+

1

'I2

(1)

0 IEE, 1994 received 19th November 1991 Paper 9939C (PS), The author is with the CSlRO Division of Applied Physich, National Measurement Laboratory, Bradfield Road, West Lindfield, Sydney, NSW, Australia
IEE Proc.-Gener. Trunsm. Distrib., Vol. 141, N o . 3, M a y 1994

The author thanks the Electricity Supply Association of Australia for financial support.
215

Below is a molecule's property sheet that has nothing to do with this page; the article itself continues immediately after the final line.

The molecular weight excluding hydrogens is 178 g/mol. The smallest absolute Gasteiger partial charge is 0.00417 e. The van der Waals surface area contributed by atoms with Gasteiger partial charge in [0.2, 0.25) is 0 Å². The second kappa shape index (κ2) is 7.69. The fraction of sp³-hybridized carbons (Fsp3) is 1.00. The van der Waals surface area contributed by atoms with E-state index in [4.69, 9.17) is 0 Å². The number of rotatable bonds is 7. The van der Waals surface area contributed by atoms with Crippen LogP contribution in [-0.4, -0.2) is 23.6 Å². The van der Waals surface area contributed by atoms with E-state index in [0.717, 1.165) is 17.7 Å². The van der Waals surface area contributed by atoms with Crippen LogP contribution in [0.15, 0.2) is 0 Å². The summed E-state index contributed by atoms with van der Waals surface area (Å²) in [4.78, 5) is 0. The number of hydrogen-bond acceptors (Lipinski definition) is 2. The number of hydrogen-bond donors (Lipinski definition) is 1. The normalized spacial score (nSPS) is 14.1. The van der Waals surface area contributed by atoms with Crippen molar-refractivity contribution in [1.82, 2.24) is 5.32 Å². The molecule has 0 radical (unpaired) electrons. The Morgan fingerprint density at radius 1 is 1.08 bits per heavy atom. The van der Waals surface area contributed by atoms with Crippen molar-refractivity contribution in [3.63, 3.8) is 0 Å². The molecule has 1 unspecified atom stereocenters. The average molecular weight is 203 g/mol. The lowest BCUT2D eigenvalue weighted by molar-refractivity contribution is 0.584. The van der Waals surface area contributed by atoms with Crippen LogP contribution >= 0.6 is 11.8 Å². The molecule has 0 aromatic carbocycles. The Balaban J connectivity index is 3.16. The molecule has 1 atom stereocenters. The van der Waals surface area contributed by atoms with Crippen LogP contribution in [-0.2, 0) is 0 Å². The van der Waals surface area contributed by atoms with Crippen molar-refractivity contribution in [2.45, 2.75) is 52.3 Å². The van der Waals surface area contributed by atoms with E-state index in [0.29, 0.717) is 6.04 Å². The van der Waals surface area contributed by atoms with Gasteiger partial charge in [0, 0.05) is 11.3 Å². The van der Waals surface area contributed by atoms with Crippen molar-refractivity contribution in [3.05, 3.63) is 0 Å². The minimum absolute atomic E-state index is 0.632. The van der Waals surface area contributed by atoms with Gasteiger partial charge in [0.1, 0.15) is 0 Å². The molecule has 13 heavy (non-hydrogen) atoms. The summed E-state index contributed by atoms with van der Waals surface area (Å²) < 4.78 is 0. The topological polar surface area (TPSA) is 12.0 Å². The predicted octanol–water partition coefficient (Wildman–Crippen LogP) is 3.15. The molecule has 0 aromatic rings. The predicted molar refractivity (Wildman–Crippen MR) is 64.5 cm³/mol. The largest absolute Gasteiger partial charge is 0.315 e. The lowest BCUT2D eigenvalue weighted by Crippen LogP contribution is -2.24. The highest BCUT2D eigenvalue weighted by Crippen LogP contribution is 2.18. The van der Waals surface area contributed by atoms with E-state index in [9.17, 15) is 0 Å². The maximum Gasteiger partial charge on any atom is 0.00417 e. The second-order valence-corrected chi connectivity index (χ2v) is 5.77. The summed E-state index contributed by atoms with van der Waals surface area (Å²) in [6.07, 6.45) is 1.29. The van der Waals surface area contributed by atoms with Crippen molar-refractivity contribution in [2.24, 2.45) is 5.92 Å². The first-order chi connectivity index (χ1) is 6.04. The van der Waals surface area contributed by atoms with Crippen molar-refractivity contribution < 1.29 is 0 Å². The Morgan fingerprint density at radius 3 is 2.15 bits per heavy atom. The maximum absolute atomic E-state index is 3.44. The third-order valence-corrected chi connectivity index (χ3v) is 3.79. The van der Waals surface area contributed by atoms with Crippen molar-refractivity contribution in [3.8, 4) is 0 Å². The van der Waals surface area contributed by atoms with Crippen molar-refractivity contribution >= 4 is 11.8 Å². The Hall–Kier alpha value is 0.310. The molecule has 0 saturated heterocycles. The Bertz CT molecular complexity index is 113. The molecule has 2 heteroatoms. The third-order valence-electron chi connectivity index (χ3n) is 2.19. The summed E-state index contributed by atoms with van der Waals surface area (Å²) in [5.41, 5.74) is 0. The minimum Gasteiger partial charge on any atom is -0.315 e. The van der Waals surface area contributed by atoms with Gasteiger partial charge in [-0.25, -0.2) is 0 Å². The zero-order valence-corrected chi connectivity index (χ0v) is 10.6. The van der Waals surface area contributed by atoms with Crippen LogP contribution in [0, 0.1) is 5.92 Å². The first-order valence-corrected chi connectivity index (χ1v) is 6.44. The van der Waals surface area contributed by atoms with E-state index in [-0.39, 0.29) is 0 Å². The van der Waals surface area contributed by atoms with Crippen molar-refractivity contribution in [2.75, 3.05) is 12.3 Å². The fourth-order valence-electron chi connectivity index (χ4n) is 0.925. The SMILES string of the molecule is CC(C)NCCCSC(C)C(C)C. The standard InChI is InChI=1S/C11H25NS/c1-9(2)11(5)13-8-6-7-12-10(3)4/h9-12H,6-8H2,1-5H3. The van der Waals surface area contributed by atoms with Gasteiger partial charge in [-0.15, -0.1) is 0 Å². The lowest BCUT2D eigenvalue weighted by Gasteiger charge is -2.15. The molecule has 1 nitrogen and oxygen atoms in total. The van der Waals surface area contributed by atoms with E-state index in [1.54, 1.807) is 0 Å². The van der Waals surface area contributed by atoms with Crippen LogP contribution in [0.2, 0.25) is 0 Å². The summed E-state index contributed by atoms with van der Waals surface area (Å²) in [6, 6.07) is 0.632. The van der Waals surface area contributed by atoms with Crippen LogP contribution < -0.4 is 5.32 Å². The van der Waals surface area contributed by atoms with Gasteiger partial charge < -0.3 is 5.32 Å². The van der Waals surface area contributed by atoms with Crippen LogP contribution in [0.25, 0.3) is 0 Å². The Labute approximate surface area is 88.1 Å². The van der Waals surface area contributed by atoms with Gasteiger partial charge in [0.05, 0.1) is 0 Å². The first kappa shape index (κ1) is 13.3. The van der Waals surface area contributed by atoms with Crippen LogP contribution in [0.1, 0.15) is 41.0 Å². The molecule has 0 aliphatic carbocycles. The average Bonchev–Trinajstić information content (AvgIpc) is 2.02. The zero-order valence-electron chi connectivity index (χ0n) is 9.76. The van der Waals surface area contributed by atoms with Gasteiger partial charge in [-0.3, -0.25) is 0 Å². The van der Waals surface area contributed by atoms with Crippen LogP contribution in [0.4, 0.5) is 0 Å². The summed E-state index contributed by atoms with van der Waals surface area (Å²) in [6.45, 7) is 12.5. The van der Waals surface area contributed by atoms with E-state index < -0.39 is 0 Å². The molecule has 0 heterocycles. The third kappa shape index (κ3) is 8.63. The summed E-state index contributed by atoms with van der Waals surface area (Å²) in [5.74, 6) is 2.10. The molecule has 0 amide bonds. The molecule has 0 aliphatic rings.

210 0.73 5.22 7. 3. is the thermal conductivity of the air film at the surface for the film temperature Or. For Table 1 : Constants for total heat-dissipation coefficient D:.345 3.40 6.45 5.57 3.11 0.92 5.37 4.53 4.28 2.30 4.02 Y 3.72 2.. Y = 6 6 K <A@.-Gener. < lWC.880 0.65 2.10 0.120 0.92 5.00 3.9.88 2.46 3.13 0.83 5. 5 and 6. in the range 0.94 2.925 0.08 4.80 1.30 2. + e. and v. ABJv.18 x 7.00 4.263 0.5(0.230 0.82 3. and for 0.16 4.12 7.38 3.98 3. : hc hR hcon (4) where h.15 9.45 4.40 4.49 3.823 0.(ABs)-'4-') (14) For an isolated single core or cable. W m-' n = l n=2 Y K-O n=3 Y 3. Typical plots are presented in Fig.63 2.349 0.27 5.86 4.85 4.51 6.2 x The Grashof number is given by (8) (9) Gr = Dz3g'6.09 0. Gr is the Grashof number. Distrib.67 2.20 5.74 2. m h.X=33 K < A @ $ < 66 K.47 2.35 5.09 4.79 2. A and rn are constant coefficients for limited ranges of the product GrPr.14 0.09 x 6.00 1.02 7. 141.35 2.350 0.26 5. No.74 3.860 0.316 0.01 m steps in 0 :.87 2.9 0.(0. .47 6.330 - 216 I E E Proc.63 6.00 2.42 2. where g' is the acceleration due to gravity. 6.32 2.165 0.53 6.63 Z g E 0. Cabis the Stefan-Boltzmann constant. 1.74 5.80 5.74 4.337 0.72 4.63 5.23 4.62 3.75 2.66 5.460 0.87 4.325 0.142 0. + 273)-' + 9.30 2.77 5.32 x IO-' Pr = 0.) (7) - and 131 U 0 . = o.41 3.5 x 10-'8.64 w 0.73 5.86 5.17 w 7.02 5.98 2.63 5.68 2.46 5.15 m.67 3.58 5..715 - (11) (12) (13) 2.70 3.69 2.50 3. was plotted against the surface temperature rise A9. and I.369 0.220 0. 8. = I .34 6.23 7.95 2.07 2. and natural convection h.70 2. = AD: h(ABJq (3) P .37 5.94 4. Vol.06 0.07 6.00 5. (W/m' K) for each core or cable is equal to the sum of the heat-transfer coefficients for radiation h. < 100 K.521 0.15 4. @.54 6.70 5.30 5. Transm.01 0.41 5.=25"C.86 4.330 0.335 0..19 3.03 3.11 4. is the kinematic viscosity of air.01 5.12 0.320 0.20 6.06 4.02 0.53 3.322 0.30 4.< 33 K.92 3.61 4.32 3. I .0242 + 7.90 1.51 4.68 6.07 0.22 6. = 0.26 2.78 2.41 7.. 3 and 13 that The total heat-transfer coefficient h.670 0.68 4.39 2.05 0.59 5. which is known as the Rayleigh number [2].18 6.57 5.86 3. where e. the calculated value of h .010. = 1.08 5.447 0.16 4.605 0. 0.23 n=4 Y 3.43 6.82 2. P r is the Prandtl number.55 4.54 2. is the temperature of the surface.96 5.26 4.24 4. + 27314] (5) h = h.300 0.77 3.83 2. = (0.34 6.92 w 8. and = C.42 2.98 5.20 4.03 0.75 5.95 5.86 6.36 4.00 4.01 6.226 q-1 W = 10 K <A@.68 5.22 x 5.73 6.80 w 8.00 0.85 5.04 6. with e.14 3.14 5.79 5.07 3.04 0. = 25°C and E = 0.35 4.24 2. (10) and [3] 2 Heat-transfer coefficients v.25 6.28 6. 1 1 I 8 I - 5 I 1 .88 7. for 5 K steps in the range 10-100 K .5 x 10-48.. A(GrPr)"/D: In eqns.29 5.835 0. The gra- h. which is stated to be equal to 1/4 in Reference 1.39 6.62 2.78 6.46 4.89 3.42 3. May 1994 .08 0..23 6.05 4.75 2.is a coefficient.83 3.11 4.93 3.66 2.135 0.94 7. E=0.522 0. f i r is the temperature coeffjcient of cubical expansion of air at the film temperature.35 5.20 4.56 x 5. E is the emissivity of the surface of the core or cable.135 0.03 4.92 2.73 2.340 0.E[(B. Aes it can be seen from eqns.80 4.19 5. = nD: h.12 6.62 4.479 0.1 Single core or cable The Prandtl number is found from [3] 2. As the total heat loss per unit length is also given by The total heat loss per unit length from each core or cable is obtained from P.02 2. + 273)4 .99 4.29 4.24 4.